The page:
Saturday, March 12, 2011

The 4 Steps to a Constructive Critique

There are no tried and true rules on whether or not to accept the advice given when your work is critiqued. It is your decision. But when it comes to giving a critique, you'll find a truckload of advice out there.

I remember the first guidelines I was ever given were harsh. They outlined the process, reiterating time and again the importance of "telling it like it is" and being honest about whether or not you thought the writing was good. The guidelines persuaded one to include harsh criticism so the writer could develop the thick skin all writers need when they get rejections throughout their career.

I say let new writers spread their wings before you shoot them out of the sky!

Among the dozens of Internet articles I looked at online, my favorite, found on ehow.com, outlines four steps one should take when critiquing another’s creative writing. It is neither quick nor easy, but if you follow this outline, I'm positive you’ll find the process of critiquing beneficial to both you and the writer.

How to Critique Creative Writing
by Cassandra Harris

e-how Member

Critiquing another writer's work can be daunting the first few times, but following these simple guidelines will help you write a thorough, helpful review, and can help you avoid common pitfalls in your own writing.

1. First Read for General Impression
Read the entire piece through once. This initial reading is for a general impression of the work. Don't skim, but avoid laboring over specific elements of the piece. If you see an occasional spelling error or typo, go ahead and mark it. If there are numerous mistakes throughout the piece, just add a general request for a spell check at the top of the story.

2. Write Constructive Comments
After the first reading, write a short paragraph giving your initial impression. Keep your comments constructive. If you found your mind wandering during the story, don't just remark that you were bored. Find sections that held your attention, and suggest the writer keep that pacing throughout the piece, pinpointing the sections that could use some work.

If one character left you cold, credit the characters that you found compelling, and suggest the lacking character be developed more like those. If the humor in the piece fell flat, find the author's strengths (action, dialogue, description, etc.), and suggest leaving the humor out to let those strong points shine through.

3. Second Read for More Detailed Analysis
Now do a second, closer, reading. This read is for continuity, character development, dialogue, descriptive passages and plot points. Make notes in the margin (or in a word processor file, if reading online, noting the page and paragraph in question before each comment) as you go.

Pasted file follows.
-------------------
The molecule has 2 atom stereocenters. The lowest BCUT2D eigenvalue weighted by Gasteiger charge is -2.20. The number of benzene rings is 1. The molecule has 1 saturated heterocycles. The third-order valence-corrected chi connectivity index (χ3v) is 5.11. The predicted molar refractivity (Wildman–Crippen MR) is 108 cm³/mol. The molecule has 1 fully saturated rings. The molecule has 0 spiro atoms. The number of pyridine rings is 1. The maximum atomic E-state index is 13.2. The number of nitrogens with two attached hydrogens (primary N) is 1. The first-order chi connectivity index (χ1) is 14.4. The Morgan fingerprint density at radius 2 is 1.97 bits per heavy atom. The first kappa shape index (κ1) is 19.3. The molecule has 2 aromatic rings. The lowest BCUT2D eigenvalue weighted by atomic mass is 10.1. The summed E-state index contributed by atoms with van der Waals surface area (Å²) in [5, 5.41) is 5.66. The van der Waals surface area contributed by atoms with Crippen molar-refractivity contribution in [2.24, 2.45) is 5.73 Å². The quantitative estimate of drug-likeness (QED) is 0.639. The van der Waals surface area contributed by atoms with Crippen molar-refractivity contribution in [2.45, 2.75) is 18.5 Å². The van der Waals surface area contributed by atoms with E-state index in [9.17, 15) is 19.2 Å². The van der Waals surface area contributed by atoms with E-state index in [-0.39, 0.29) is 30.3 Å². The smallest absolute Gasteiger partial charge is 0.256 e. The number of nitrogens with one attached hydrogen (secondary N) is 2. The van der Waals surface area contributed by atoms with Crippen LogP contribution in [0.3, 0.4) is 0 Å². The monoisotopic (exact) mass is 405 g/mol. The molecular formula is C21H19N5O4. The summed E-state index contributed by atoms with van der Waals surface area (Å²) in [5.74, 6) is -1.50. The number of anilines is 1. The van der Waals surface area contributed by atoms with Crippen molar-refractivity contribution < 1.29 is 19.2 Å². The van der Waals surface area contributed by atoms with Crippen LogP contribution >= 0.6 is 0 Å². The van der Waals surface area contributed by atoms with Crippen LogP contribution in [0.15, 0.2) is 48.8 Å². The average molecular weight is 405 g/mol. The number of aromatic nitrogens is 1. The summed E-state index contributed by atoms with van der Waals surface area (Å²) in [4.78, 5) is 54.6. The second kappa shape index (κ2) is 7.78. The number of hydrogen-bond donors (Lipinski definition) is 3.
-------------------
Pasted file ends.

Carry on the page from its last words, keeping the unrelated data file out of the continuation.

Try to note the writer's strengths as well as weaknesses. What were your favorite moments? Which descriptions made you feel most present? Which character(s) did you find most compelling? Did any plot shifts pleasantly surprise you? Did you feel lost at any point?

Does the plot seem plausible? Is the pacing good, or did you feel rushed, or find yourself getting restless waiting for something to happen? Are there any continuity errors, like sudden name changes or location shifts?

4. Review and Rewrite Constructive Comments
Review the paragraph you wrote after your initial reading, adding any specifics that might clarify your first impression. Maybe your first reading left you wanting more action and less dialogue, but after your second read, you realized it was only one section of dialogue that was a problem for you.

Again, keep it constructive. Harsh criticism won't help the writer develop her strengths to make up for her weaknesses, it will just leave her feeling inadequate. Likewise, don't give a review of pure praise, unless you truly found the story flawless. Help the writer craft this story into the best work it can be.

2 comments:

Norm de Ploom said...

Your method of critiquing is explicit and peppered (or sugared) with positive ways to help a writer. The “tell it like it is” is often not correct as it is one person’s opinion. You are spot on. As we say to little children “Good job!”

KATHY COONEY DOBBS said...

How very true. Harsh criticism never encourages, only discourages. A good writer should never be afraid to be a generous writer by helping other writers be better writers.